Bob: Greetings. Thank you for the nice compliments. Jim Miller, myself and many other submitters work very hard to track down every fact that we can find before it is lost. One of our greatest sources was my father and we feel the loss his input more and more every day. He made so many things easier for so many people. Concerning Lee, if you read the newsletters you will find suggestions on how to do research, but I will give you some leads here. 
a) Call Jim Miller and ask him, because he can tell you who was closest to Lee and who's still around. His number is on the masthead.
b) Google Lee's name and see who wrote about him and if they left an email address for you to follow up with.
c) Post your research here on the newsletter, because that let's others know what you are doing and where to contact you.
d) Write in often to the newsletter so that I can post your correspondence. 
e) Give out as much information and details as you can, because facts that you know will trigger memories among our members.
f) Attend the California Hot Rod Reunion in Bakersfield and the GCR&R Club's annual Dry Lakes Racing Hall of Fame in Buellton.
g) Make up a sign-board or flyers to pass around at these events to let people know what you are looking for.
h) Do a phone tree. After you talk to Miller, ask him for 5 references and phone numbers. Every person you call, ask for more numbers.
i) Use the H.A.M.B., Bonneville News, SCTA Racing News and other valuable newsletters and websites.
This will get you started and as you are working on your end, we will be passing your request through our system seeing what leads turn up.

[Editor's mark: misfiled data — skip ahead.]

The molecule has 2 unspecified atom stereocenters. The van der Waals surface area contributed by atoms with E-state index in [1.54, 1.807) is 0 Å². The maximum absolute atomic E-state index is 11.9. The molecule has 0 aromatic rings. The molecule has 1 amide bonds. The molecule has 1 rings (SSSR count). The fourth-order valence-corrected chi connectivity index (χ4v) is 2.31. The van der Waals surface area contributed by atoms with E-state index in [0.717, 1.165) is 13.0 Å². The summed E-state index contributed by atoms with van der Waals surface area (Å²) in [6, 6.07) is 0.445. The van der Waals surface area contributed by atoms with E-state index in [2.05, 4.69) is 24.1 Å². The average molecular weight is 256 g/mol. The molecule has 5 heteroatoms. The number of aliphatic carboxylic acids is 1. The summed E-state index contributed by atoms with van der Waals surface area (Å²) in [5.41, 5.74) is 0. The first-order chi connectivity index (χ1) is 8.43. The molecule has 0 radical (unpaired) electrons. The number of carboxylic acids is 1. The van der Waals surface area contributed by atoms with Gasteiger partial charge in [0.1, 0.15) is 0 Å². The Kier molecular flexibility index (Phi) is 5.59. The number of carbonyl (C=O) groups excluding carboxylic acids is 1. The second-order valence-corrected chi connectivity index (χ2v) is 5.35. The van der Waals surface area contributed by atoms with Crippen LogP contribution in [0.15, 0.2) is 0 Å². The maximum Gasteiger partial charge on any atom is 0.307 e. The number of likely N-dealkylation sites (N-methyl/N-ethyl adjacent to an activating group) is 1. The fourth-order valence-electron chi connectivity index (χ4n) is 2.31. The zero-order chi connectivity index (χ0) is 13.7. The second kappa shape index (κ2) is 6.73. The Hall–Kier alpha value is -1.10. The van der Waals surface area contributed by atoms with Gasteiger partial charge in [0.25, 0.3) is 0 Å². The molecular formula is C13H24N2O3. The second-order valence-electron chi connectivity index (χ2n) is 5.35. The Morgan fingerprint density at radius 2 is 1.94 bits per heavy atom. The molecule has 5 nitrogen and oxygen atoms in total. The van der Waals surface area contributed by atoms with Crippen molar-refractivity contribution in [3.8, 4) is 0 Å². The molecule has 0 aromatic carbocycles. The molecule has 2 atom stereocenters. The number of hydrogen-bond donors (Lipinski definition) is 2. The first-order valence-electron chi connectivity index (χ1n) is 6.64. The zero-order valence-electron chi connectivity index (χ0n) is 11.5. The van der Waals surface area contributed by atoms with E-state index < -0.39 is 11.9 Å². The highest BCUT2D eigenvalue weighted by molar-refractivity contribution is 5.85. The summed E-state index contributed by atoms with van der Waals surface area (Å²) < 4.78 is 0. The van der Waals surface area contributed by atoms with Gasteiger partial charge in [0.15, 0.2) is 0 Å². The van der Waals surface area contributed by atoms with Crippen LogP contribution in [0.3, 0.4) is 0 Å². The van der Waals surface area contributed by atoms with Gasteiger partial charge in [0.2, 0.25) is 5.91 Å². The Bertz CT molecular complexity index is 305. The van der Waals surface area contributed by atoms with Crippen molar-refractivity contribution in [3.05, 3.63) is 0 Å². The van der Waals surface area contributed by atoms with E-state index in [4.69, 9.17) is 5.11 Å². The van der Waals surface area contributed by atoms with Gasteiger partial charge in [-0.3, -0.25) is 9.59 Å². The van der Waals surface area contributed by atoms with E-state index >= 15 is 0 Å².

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I am pleased to let you know a new land speed racing event located in the upper northeast in Limestone, Maine, just beside the Canadian border will present it's inaugural event on the weekend of August 1st and 2nd. Presented by the Lorin Timing Association on the retired Lorin Air Force Base, this great location will provide one and one half miles of top speed acceleration. All Volkswagens street cars, both air and water cooled, are welcome to race in the under 135 mile per hour Street classes. In particular, those folks following the 36hp Challenge will be glad to know all classes of 36hp engined VW bugs, buses and Ghias are welcomed and will run against ECTA records from the Maxton Mile in North Carolina and the official International 36hp Land Speed Racing Challenge record history. For further information, go to: www.lta-lsr.com, for Lorin Timing Association specific information. www.landracing.com, for general LSR updates and links. www.ecta-lsr.com, for East Coast Timing Association specific information. www.usfra.com, for Bonneville USFRA specific information and www.texasmile.net, for Mid-America specific information. Please come out and spectate or participate in racing for top speed. For further information on the 36hp Challenge go to www.burlyb.com. Also watch for news on the new International "1" Club. Information to follow! Burly Burlile